High on Ecstasy” premiered last week, and aired again on Monday on the National Geographic Channel. Through computer-generated imagery, interviews with Ecstasy users, and conversations with scientific and medical experts, it explores how the drug works and what it does to the mind and body. While much of the film is a cautionary tale about the dangers of recreational Ecstasy use and abuse, it does a great job addressing the potential benefits of MDMA as a therapeutic tool. It includes fascinating interviews with Executive Director Rick Doblin, Ph.D., and Sue Stevens, who found that MDMA helped her partner cope with the psychological and physical pain of terminal cancer. While many previous films dealing with MDMA and Ecstasy have been little more than sensationalist anti-drug diatribes, this film concludes with a call by Rick Doblin for a sober and rational approach through more research into MDMA’s risks and benefits—indicating that we are making real progress in changing how the world thinks of psychedelics. We will make an announcement when the video is available online.
Beginning on January 23, 2011, “Evolver Intensives” is a new series of online interactive video courses featuring some of the world’s foremost visionary thinkers. The series, co-created by Daniel Pinchbeck of Reality Sandwich and the Prophets Conference and sponsored in part by MAPS, offers the opportunity for participants to listen to lectures and discussions with inspirational teachers from around the world, as well as to directly participate in the conversation using state-of-the-art video streaming technology. The first course, hosted by Jeremy Narby and entitled “Awakening the Cosmic Serpent: Shamanism and Plant Teachers in this Transformative Time,” begins on Sunday, January 23, and features Luis Eduardo Luna, Kat Harrison, Wade Davis, and Stanislav Grof. The second course, entitled “Turning Hope into Action: The Path of Sacred Activism” will be hosted by Andrew Harvey and begins on February 9.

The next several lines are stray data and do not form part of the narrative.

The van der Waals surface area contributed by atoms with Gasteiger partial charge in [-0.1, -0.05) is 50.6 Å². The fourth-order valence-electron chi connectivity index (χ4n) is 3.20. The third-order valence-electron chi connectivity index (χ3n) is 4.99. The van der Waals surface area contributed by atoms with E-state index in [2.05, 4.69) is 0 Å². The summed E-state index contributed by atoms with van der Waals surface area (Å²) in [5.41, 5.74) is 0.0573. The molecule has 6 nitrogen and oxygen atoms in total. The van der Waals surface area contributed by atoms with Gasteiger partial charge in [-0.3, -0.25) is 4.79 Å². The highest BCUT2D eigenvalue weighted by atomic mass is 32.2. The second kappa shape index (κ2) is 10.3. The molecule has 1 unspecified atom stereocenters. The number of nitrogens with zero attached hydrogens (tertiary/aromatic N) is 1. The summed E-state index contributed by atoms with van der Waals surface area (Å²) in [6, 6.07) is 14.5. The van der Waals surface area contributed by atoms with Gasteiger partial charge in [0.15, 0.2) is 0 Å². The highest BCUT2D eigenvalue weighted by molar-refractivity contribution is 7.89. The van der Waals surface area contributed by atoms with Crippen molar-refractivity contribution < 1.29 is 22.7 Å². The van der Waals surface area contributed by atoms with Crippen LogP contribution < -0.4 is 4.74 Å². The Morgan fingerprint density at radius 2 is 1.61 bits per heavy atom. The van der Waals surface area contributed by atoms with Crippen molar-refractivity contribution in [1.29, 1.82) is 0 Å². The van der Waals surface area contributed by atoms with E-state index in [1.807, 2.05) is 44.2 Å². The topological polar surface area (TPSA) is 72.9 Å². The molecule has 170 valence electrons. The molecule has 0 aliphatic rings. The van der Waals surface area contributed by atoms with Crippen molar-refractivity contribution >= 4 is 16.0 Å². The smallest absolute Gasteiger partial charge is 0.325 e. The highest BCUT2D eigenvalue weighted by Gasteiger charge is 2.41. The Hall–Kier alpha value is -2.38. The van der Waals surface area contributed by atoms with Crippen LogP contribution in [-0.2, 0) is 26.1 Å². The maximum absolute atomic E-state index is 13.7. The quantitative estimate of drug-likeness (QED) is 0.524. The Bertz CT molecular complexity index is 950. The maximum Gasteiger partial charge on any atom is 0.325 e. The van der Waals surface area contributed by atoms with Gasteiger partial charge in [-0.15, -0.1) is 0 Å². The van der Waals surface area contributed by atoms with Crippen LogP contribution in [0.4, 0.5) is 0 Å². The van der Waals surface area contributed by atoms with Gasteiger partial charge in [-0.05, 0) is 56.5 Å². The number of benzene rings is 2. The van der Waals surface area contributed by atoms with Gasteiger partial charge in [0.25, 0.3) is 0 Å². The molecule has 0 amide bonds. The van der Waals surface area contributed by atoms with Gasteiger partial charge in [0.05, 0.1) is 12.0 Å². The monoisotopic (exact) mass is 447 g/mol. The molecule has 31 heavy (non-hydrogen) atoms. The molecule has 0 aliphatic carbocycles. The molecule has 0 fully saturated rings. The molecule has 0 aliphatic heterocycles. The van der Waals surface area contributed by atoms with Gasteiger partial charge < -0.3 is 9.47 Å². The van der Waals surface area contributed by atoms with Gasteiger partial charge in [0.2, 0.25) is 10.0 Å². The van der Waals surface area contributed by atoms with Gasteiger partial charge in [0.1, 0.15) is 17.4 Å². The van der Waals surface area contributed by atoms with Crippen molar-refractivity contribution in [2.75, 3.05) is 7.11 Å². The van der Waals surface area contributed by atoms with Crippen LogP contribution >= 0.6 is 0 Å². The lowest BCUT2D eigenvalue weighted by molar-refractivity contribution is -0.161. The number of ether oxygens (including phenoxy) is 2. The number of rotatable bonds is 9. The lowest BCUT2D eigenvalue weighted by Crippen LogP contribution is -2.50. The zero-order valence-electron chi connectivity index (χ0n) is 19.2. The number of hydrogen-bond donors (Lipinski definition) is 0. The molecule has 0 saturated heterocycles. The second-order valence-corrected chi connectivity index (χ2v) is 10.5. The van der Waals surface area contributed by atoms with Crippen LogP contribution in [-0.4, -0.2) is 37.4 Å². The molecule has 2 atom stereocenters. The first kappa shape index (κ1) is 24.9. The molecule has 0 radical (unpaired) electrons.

On January 9, 2011, MAPS Executive Director Rick Doblin, Ph.D., was interviewed on Carl’s Cannabis Corner, which hosts weekly podcasts and videos related to marijuana and the law. In the hour-long interview, Rick talks about MAPS’ efforts to conduct research on the possible benefits of marijuana for PTSD and break the monopoly on cannabis research currently held by the National Institute on Drug Abuse (NIDA). They also discuss current federal attempts to reschedule cannabis and synthetic cannabinoids. The interview is available both as a downloadable
mp3 and as a streaming video.
is a new and growing website containing information, forums, and blogs related to psychedelic therapy. The site claims to be a “safe haven” for people to discuss techniques and insights related to their own or others’ experiences. The site holds promise as a resource for the rapidly growing community of individuals interested in using psychedelics as healing tools.
On December 17, 2010, the UKC Psychedelics Society published a glowing review of Marlene Dobkin de Rios’ book The Psychedelic Journey of Marlene Dobkin de Rios: 45 Years with Shamans, Ayahuasqueros, and Ethnobotanists. Marlene previously published (together with Roger Rumrrill) another book about the use of ayahuasca as a sacrament entitled A Hallucinogenic Tea, Laced with Controversy: Ayahuasca in the Amazon and the United States, and her next book is due out in March 2011. Marlene is an expert on ethnobotany and the shamanic use of ayahuasca, and her books are likely to appeal to a wide range of students, practitioners, and others interested in the anthropology of psychedelic spirituality.